House lawmakers express faith in IT modernization, but send a message too

House lawmakers offered a strong show of confidence in the Technology Modernization Fund (TMF) by allocating $150 million for fiscal 2019.

The House Appropriations Committee approved the Financial Services and General Government fiscal 2019 spending bill last week with the 50 percent increase of funds over the 2018 level.

“The committee encourages GSA and the TMF Board established by the Modernizing Government Technology Act to prioritize and fund those projects that have the most significant impact on mission enhancement and that most effectively modernize citizen-facing services, including updating public facing websites, modernizing forms and digitizing government processes,” the committee writes in the bill’s report.

At the same time, the committee also increased the IT Oversight and Reform (ITOR) fund run by the Office of Management and Budget to $25 million from $19 million as well as the Federal Citizen Services Fund to $55 million from $50 million this year. In all, the administration would receive about $230 million for IT modernization efforts.

At the same time, the committee warned the administration to offer more details on its plans.

“It is surprising, then, when staff charged with administering the new IT Modernization Fund refuse to share findings and respond to queries from the very committees that made the fund possible,” the report states. “The committee directs OMB and GSA to work more collaboratively with the relevant committees of jurisdiction in order to better evaluate the needs of agencies and opportunities for improving IT across government.”

The Senate Appropriations Subcommittee will mark up its version of the 2019 spending bill on Tuesday.

Still all of this bodes well for the administration’s IT modernization efforts, which kicked into second gear with three awards by the TMF Board.

OMB recently released more specifics on how the departments of Housing and Urban Development, Agriculture and Energy plan to use the money to help satisfy committee concerns.

HUD, which received the biggest share of the $100 million so far, will use its $20 million to move five legacy services to the cloud.

“The current system is used by 30,000 users to access 100 HUD grant, subsidy, and loan programs that disburse $27 billion per year,” states OMB’s fact sheet. “According to HUD estimates, the code modernization and migration will save $8 million annually, enabling payback and generating working capital to transform additional legacy systems. The new modern platform will be a Java cloud-based application suite that will cost less to maintain and will enable functional and technical enhancements to be completed more rapidly and at lower cost.”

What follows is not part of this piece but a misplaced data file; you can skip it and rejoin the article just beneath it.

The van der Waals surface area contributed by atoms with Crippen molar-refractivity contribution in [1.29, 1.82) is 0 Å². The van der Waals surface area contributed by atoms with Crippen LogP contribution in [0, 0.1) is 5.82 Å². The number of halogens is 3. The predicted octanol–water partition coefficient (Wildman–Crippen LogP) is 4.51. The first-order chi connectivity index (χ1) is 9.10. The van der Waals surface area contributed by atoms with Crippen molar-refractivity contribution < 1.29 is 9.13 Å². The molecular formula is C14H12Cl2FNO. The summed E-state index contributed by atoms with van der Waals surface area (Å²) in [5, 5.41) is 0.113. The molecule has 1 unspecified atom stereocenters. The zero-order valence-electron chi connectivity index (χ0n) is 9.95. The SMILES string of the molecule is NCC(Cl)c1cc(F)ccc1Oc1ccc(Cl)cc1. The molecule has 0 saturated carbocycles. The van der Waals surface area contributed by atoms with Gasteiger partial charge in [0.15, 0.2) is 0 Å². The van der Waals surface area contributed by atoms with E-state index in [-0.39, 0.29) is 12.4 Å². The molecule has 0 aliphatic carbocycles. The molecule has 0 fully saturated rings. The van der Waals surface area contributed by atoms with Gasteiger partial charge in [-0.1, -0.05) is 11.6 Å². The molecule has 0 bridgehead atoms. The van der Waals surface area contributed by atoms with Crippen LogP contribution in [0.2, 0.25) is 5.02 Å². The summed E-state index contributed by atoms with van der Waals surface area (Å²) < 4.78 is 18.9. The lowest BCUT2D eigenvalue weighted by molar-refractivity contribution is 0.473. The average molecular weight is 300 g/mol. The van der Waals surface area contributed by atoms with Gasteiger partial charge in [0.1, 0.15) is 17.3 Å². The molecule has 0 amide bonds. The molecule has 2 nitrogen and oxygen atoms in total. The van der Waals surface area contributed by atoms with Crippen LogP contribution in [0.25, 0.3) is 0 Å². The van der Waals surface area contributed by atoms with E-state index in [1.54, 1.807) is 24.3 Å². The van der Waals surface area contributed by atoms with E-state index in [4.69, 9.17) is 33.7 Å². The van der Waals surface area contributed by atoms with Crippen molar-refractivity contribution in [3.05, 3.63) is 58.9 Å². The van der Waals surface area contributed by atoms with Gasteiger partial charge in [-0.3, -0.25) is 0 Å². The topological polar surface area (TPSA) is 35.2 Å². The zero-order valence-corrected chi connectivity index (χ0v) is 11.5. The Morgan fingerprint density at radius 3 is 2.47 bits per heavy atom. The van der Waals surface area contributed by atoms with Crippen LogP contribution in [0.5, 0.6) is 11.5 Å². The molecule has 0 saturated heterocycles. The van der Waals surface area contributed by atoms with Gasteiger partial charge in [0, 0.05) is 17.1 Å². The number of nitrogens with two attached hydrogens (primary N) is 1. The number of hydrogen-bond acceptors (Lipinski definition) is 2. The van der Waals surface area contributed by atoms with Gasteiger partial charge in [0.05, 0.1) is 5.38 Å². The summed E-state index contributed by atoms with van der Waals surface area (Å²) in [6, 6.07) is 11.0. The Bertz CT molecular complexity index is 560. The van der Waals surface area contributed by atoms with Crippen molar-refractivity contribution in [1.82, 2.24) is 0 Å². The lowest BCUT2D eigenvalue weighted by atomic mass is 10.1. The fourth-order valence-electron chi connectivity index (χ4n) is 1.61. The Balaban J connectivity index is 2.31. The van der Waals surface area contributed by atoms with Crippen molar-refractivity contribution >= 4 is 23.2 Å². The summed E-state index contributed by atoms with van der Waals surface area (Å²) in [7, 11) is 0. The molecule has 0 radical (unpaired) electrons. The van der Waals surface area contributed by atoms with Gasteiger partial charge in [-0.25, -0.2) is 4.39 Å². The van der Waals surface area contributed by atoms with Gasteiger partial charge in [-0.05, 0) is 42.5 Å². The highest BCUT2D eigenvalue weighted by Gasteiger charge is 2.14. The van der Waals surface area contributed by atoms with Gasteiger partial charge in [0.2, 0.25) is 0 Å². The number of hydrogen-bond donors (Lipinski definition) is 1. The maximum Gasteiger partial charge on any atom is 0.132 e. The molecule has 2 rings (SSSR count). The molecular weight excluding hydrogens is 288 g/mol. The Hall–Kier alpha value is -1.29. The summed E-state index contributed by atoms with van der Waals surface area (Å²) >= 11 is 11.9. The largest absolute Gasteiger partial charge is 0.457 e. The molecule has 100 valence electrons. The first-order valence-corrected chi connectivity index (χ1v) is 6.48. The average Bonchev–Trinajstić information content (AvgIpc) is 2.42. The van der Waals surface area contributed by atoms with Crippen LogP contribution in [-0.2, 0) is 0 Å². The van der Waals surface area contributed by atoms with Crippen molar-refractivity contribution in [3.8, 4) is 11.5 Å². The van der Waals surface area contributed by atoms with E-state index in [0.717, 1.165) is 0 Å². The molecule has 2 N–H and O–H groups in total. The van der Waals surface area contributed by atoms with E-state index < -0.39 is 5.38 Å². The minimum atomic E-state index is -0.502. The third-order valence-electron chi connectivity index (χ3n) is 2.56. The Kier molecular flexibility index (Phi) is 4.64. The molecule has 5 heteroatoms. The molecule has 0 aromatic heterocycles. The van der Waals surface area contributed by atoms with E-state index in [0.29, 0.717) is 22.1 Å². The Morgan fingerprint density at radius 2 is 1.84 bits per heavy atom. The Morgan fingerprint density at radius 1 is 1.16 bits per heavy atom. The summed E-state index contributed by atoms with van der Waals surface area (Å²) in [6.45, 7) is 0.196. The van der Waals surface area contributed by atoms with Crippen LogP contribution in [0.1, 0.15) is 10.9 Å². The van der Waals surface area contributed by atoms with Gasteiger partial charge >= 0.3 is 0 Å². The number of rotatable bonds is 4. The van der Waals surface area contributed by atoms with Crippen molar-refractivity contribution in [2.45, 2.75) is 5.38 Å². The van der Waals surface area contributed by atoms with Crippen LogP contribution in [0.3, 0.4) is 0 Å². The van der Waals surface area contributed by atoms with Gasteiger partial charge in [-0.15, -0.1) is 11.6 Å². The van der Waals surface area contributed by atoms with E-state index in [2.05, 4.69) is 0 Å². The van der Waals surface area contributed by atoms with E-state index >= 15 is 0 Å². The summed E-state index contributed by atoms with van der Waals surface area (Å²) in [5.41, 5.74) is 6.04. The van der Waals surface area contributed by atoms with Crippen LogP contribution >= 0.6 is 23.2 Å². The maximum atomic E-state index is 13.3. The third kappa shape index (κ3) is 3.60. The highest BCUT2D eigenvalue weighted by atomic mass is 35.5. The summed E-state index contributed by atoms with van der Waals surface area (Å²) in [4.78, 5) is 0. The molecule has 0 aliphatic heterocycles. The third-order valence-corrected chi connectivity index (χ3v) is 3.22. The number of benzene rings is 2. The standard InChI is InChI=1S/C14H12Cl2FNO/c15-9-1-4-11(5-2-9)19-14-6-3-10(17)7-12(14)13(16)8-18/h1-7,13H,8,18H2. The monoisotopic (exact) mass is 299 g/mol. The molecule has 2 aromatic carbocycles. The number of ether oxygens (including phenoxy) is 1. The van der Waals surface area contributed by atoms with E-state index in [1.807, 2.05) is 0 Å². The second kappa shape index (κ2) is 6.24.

USDA received $10 million to further its Farmers.gov portal.

“This is an opportunity to update legacy systems and re-engineer processes and systems to reduce improper payments, address and resolve repeated financial audit findings, and properly connect these agency systems to the USDA common financial system,” OMB states about USDA’s proposal. “Without this funding, USDA would need to delay integrating this part of the process into the consolidated Farmers.gov Citizen Experience Portal in a later year when funds became available. However, with support from the TMF the project can be conducted at the same time as other enhancements to the Portal, faster.”

Energy will use its $15 million in TMF funding to quicken its pace to consolidate and migrate 64 separate email systems serving more than 184,000 mailboxes across the agency to a single cloud-based software.

“TMF investment will be used to migrate the 26 remaining email systems that service 47,080 mailboxes. With this migration, DOE will secure large scale operational benefits and costs savings,” OMB states. “Without this funding, DoE would need to conduct the migration of the remaining systems using a piecemeal approach, subject to fund availability. DOE anticipates it will have a greater ability to serve its mission more quickly across sites and capabilities, which will positively impact the American people. The operational benefits of this project include cost savings, increased efficiency, improved cyber posture and decreased operational risk.”

OMB is encouraging agencies to continue to submit proposals for a share of the remaining $55 million in the TMF for 2018. To that end, the CIO Council launched a website to help promote the selection criteria, provide documents and templates and answer common questions.

The board received nine proposals from seven agencies for this first round of projects, and many in the community have said the quality was lacking. If that is true, plus the House committee’s report language promoting a specific type of project gives prospective agencies a lot of good intelligence to win future funding.

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